Take a little. Let your poor heart break a little...
Ok, sorry, had a Bette Midler Beaches lapse of judgement there. Hey, happens to the best of us.
So, anyhow, back to business. I recently re-learned a really important lesson when it comes to keeping the peace with a 4-year-old.
We've been listening to nonstop Moldy Peaches lately a la Juno (yes, the movie about the pregnant teenager who finds parents for her unborn child in the local Penny Saver.) If you happen to wander into our house these days, you'd have a 99.9 percent chance of hearing Marley singing, "Scrunched up your face and did a dance. Shook a little turtle out the bottom of your pants." (The line actually goes, "Shook a little turd out the bottom of your pants." We had to switch up the lyrics for fear that by singing "turd" over and over again at her Christian preschool, she'd expose us for the parenting sham we know ourselves to be.)
So, we've been enjoying Marley's foray into quirky indie "anti-folk" music. Fun for mommy, daddy, and kiddie. With each listen, she requests that we bring down the ipod, which has a picture of the soundtrack cover with Pauly Bleeker touching Juno's hugely pregnant belly. Just imagine the questions...Who's that? Is the baby coming soon? Why is he touching her tummy? Who's he? Why does he wear a headband? Is she the mommy? Is he the daddy? I could go on, but I'm already feeling uncomfortable again remembering the questions and my lame, "Um, um, um..." responses.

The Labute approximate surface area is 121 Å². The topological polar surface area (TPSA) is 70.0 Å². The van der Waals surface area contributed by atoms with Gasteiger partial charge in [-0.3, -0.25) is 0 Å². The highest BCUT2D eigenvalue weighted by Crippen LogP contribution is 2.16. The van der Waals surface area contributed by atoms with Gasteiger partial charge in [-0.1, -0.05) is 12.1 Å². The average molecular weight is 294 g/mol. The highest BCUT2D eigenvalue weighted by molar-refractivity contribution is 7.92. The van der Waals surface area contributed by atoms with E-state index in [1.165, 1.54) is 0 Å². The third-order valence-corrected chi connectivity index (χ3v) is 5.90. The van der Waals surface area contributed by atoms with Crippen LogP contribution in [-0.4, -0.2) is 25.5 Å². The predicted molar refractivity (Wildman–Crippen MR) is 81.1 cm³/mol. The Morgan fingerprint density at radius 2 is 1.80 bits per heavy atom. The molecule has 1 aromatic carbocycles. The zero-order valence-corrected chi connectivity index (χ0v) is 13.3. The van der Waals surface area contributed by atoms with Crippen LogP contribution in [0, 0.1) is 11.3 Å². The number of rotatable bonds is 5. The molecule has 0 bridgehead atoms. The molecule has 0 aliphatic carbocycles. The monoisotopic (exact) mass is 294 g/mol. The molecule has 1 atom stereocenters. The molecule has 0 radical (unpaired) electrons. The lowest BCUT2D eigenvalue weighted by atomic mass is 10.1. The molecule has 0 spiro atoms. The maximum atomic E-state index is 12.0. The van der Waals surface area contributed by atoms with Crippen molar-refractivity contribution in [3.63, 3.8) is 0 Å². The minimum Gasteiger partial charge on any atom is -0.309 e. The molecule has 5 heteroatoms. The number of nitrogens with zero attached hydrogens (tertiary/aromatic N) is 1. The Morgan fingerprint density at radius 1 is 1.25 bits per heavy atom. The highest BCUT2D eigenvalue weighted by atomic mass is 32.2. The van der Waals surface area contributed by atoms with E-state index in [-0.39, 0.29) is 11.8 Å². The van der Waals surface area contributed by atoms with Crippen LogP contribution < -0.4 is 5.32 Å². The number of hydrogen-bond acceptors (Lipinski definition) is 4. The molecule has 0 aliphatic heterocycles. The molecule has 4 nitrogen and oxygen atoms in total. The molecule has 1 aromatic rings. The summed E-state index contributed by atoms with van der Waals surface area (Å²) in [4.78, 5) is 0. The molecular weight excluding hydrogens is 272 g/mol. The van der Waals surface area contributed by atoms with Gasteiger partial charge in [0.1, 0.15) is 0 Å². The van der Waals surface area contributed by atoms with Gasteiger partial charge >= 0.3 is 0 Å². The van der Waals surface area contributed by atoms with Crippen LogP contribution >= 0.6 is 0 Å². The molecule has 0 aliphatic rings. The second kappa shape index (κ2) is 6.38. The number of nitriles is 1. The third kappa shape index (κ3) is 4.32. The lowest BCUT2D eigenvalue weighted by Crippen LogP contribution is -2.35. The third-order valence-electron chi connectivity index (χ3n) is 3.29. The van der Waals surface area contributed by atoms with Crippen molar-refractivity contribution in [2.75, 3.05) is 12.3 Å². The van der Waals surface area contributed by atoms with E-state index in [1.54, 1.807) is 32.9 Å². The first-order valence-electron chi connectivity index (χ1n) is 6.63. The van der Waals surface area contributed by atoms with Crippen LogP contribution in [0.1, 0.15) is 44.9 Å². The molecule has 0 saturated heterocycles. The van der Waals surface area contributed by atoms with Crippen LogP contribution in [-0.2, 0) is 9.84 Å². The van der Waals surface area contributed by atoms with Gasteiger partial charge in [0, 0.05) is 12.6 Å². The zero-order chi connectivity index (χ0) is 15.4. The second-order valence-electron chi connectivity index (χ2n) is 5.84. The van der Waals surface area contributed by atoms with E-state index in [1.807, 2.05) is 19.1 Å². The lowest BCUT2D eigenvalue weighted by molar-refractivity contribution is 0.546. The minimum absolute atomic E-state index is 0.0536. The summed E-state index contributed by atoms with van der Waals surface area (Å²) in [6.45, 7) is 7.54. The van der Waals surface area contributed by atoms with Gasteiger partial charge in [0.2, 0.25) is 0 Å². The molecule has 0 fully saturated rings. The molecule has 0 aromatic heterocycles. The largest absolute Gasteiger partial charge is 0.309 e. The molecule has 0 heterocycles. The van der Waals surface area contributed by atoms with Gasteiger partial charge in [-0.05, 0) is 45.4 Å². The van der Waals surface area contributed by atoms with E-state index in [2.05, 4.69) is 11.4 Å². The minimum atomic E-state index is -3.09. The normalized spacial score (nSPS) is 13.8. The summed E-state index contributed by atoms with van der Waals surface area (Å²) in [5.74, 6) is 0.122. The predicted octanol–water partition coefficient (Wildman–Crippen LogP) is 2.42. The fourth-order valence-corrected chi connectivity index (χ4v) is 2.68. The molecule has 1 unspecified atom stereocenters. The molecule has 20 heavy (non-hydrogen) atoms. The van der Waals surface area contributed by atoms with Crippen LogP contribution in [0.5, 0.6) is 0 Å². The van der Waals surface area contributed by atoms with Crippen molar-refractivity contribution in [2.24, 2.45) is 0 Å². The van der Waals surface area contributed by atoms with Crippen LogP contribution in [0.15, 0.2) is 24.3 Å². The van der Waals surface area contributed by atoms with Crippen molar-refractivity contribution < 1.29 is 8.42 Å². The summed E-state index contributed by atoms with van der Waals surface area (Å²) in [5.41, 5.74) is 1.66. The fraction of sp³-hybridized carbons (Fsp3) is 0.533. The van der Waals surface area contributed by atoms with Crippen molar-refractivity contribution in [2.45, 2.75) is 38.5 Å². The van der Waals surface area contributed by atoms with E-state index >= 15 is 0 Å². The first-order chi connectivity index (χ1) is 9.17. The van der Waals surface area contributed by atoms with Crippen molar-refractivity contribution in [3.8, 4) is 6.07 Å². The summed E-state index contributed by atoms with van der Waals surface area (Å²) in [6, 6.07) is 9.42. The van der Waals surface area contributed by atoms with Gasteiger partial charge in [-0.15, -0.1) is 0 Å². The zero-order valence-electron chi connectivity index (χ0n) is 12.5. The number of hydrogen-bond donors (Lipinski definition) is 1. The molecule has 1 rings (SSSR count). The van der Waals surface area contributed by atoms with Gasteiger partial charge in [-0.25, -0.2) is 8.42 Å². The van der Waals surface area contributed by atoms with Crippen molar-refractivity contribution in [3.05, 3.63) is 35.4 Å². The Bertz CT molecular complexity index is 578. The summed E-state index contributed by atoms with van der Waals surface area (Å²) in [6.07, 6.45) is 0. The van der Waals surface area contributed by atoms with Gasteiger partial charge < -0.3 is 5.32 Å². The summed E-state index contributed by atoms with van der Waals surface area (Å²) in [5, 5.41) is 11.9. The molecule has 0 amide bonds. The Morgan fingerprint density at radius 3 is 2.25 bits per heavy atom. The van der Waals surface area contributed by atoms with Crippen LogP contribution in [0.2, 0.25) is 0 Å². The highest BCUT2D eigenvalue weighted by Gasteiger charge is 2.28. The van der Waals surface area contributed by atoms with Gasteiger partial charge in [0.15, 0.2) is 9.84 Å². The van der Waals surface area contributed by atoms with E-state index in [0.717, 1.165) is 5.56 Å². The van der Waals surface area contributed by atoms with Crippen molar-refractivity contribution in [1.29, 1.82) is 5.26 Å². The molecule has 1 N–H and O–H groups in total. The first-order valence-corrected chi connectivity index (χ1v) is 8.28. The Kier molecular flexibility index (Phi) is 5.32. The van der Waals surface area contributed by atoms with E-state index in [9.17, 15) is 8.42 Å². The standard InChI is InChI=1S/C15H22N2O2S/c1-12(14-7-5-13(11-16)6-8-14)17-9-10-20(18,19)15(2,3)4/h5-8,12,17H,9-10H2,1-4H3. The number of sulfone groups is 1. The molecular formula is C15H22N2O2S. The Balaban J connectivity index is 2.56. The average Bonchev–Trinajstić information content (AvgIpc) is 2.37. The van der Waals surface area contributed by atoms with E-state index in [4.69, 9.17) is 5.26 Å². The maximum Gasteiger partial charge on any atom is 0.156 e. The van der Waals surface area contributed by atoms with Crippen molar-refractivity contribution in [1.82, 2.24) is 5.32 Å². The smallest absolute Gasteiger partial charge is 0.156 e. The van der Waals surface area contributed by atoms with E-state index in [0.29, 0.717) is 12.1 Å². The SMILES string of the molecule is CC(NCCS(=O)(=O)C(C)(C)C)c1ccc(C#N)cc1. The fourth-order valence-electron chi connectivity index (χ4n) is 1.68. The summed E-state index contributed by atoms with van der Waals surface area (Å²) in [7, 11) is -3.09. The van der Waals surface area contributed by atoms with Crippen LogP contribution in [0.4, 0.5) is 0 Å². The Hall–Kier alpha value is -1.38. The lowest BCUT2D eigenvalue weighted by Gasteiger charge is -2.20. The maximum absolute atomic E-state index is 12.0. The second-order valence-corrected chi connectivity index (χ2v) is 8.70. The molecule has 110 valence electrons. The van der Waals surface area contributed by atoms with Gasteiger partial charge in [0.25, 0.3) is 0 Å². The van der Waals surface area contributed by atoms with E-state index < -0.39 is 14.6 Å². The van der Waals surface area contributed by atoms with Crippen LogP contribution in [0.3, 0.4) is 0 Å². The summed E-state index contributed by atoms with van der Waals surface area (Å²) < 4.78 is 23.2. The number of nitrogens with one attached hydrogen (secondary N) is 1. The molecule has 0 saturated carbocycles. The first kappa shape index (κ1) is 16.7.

Then, my husband -- always game to jump right in with Marley's obsession-du-jour -- decides to show her an innocent clip from the movie...that ends with Juno flipping the bird. "Why is she pointing at her like that?" Ugh. GREAT idea.
Mommy -- the voice of adult reason (or the closest you're going to get to it in this house) -- nixes anymore viewings on You Tube of the Juno trailer. Tears, protests, and why, why, whys ensue. I roll my eyes and get ready to strap on my "I'm the boss around here" hat on when I have a moment of...understanding.
God, it's so disappointing to have something you are SO into, so passionate about snatched away from you. Not only do you not understand, but the person who did the snatching? Well, I might as well have a mugshot with "Public Enemy #1" stamped across my forehead.
So, I relax my arms and my neck (they always get a little tense when the whining starts), breathe deeply, and squat. I look at my daughter's tears, her quivering lip, and I open my arms to hug her. Not sure if she's going to go for it, but I just want her to know that I get it. Not getting your way does suck, and I've been there.
She runs into my arms and we have about 10 seconds of quiet sweetness where I actually feel on the same page with my 4-year-old. Aaaaaah...Crash, boom, bam! Back to reality. "Why mommy? Why mommy? Why? Why?!?!" I tell her I know it doesn't feel fair and my mommy used to have to be in charge of what music I could listen to and what T.V. I could watch and that it used to also make me mad, mad, mad. No dice. Oh well, it was worth a shot. How about we compromise, I say. I will print pictures of Juno from the computer and we can color them together.
She pauses. Thinks. Looks at me. "Can I come with you when you print them out?" Yes! We have a deal.
Print out something like 15 pictures of Juno and get to work on coloring. We now have orange, pink, and blue pictures of Juno hung around Marley's room and she is happy.
My lesson in all this can, yet again, be summed up by the Divine Ms. M...That's the story of, that's the glory of love.
P.S. When I just read that last line, it made my husband gag. I'm leaving it in anyways. And, the picture above -- that is how we found Marley one night after she'd fallen asleep. She'd stuffed Mr. Cow under her shirt in what we believe to be an attempt to Juno-fy herself.